Downturn will be the golden age for the CFO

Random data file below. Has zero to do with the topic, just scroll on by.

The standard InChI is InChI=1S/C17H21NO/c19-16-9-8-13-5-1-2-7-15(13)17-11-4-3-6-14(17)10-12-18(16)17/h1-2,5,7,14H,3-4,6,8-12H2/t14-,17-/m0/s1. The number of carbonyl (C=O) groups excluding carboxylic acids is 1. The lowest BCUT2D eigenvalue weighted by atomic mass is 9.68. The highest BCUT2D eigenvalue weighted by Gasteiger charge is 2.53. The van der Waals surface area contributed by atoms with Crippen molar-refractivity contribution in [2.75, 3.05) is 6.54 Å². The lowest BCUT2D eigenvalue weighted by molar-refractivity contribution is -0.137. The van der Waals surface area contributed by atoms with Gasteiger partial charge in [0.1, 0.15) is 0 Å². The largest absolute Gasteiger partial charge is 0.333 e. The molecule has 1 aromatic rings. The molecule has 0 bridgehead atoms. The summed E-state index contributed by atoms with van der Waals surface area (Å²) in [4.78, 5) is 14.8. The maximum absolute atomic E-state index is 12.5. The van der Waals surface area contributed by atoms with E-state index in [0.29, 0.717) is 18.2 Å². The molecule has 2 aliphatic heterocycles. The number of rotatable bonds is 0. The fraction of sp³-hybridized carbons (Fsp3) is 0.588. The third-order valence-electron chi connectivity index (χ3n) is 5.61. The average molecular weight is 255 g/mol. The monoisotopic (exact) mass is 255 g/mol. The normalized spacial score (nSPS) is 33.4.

THE current worldwide downturn is shining a spotlight on the role of the modern chief financial officer (CFO). Companies are now placing far greater reliance on the CFO&rsquo;s advice and understanding than they have done in the past. Finance leaders and their teams are now seen as a valuable resource to guide companies through the economic maelstrom, and this has placed great demands on CFOs, who have never been so busy.<br /><br />Dr Steve Priddy, director of technical policy and research at ACCA UK (Britain&rsquo;s Association of Chartered Certified Accountants) says: &ldquo;We have witnessed an extremely reckless decade, where people thought we could carry on forever. We are in a different world, but a world that is better suited to the CFO.&rdquo; Dr Priddy considers that 2009 marks the beginning of a golden age for accountants in business, a view backed up by recent research from ACCA. This study sought the views of 450 CFOs around the world about their thoughts on the impact the new economic environment was having on their jobs. The findings in the report, called The CFOs New Environment, show how important the CFO has become for both a company&rsquo;s success and its survival.<br /><br />ACCA director Wyn Mears adds: &ldquo;The results showed that CFOs are now expected to be more hands-on, controlling costs and monitoring cashflow. They are also more involved in risk management, business strategy and communications than they were before. This is a good thing and I hope the process will develop further into 2010.&rdquo;<br /><br />ACCA believes that organisations are looking for CFOs to bring their knowledge to bear on the wider business, using their analytical abilities to understand and deal with risk, and help shape long-term strategy. It is a tall order, but the findings show that CFOs are more than equal to the task. Despite increasing demands on them, the last year has been a renaissance for the CFO, with their expertise extremely highly-valued and sought-after.<br /><br />Dr Priddy says: &ldquo;There have been tremendous pressures on company boards to take risks &ndash; unsustainable risks &ndash; so there is a role for the CFO in understanding and helping to develop the business model, understanding the returns that are being made and understanding the year ahead.&rdquo;<br /><br />The research also showed that finance chiefs are being given the opportunity to become more involved in strategic planning. According to the study, CFOs and their finance teams are more involved in shaping a business strategy than they were in 2008. Nearly three-quarters agreed that the finance department works more closely with business colleagues than 12 months previously, while two out of three say the CFO is now more involved in creating a medium-to-long-term business strategy &ndash; something which is taking up more of their time.<br /><br />The research also gave a sense of stalling with general investment decisions. Eighty-three per cent of the senior finance professionals surveyed admitted that their companies are delaying non-essential investment until economic conditions improve. While this is understandable, just over a third said their business is delaying investments that are essential for revenue growth. In this environment, the CFO is also being called upon to offer reassurance, to show that projects are affordable now and in the future.<br /><br /><strong>COMMUNICATION CHALLENGE</strong><br />The big challenge for the finance professional lies in a world some think they have little to do with &ndash; communication. The received wisdom is that the finance professional deals with numbers, while the words and images are the domain of traditional communication functions; but this line is becoming increasingly blurred, says Mears. Dr Priddy adds: &ldquo;This is not just about internal comms, but also how the finance professional communicates with key external stakeholders &ndash; shareholders, banks, analysts, suppliers, customers, journalists. Now is the time to communicate and not hide behind the parapets.&rdquo;<br /><br />This sentiment was backed up by eight out of 10 finance executives in the research, who said they have either increased, or plan to increase, the level of internal communication they carry out, while two-thirds reckon they have, or are about to, increase their communication levels with external audiences.<br /><br />An initial reaction to this might be that this is possibly the most uncomfortable area for CFOs. But Priddy disagrees, saying there is no reason to believe accountants are any better or worse at communications than other business unit heads. But he agrees there is a larger onus on finance to communicate, and in a non-financial way &ndash; it could be as simple as illustrating a presentation with a graph rather than a string of numbers, so long as the message is clear and understandable.<br /><br />Respondents to the research agree, with some adding that communication is a key to successful business planning, and that mistakes are made due to poor communication procedures. Encouragingly, the study finds that, even in these times of tight budgets, 95 per cent do not plan to decrease their level of external communication, while 92 per cent have the same attitude towards internal communications. The end game is that technical strengths are important, but effective communication is vital. Some finance bosses are proactively encouraging their teams to develop their communication skills. They want them to be at once technically strong and also capable of getting to the point quickly, articulately and persuasively.<br /><br />The research optimistically shows that there is much that CFOs and their teams are doing to help guide their organisations through troubled times. Risk management is firmly at the top of their agendas; they are making sure they have the right skills and abilities to understand the risks, but also to grasp the opportunities. An entrepreneurial spirit often thrives in a downturn, as Deloitte recently found in a research report.<br /><br />Wyn Mears concludes: &ldquo;CFOs have a balancing act to maintain in 2010. They need to continue to manage the details, to manage costs, analyse investments and maintain sound finances. And they must maintain their position at the heart of the organisation at this crucial time.&rdquo;<br /><br />Wyn Mears, director of ACCA UK and Dr Steve Priddy, director of technical policy and research, ACCA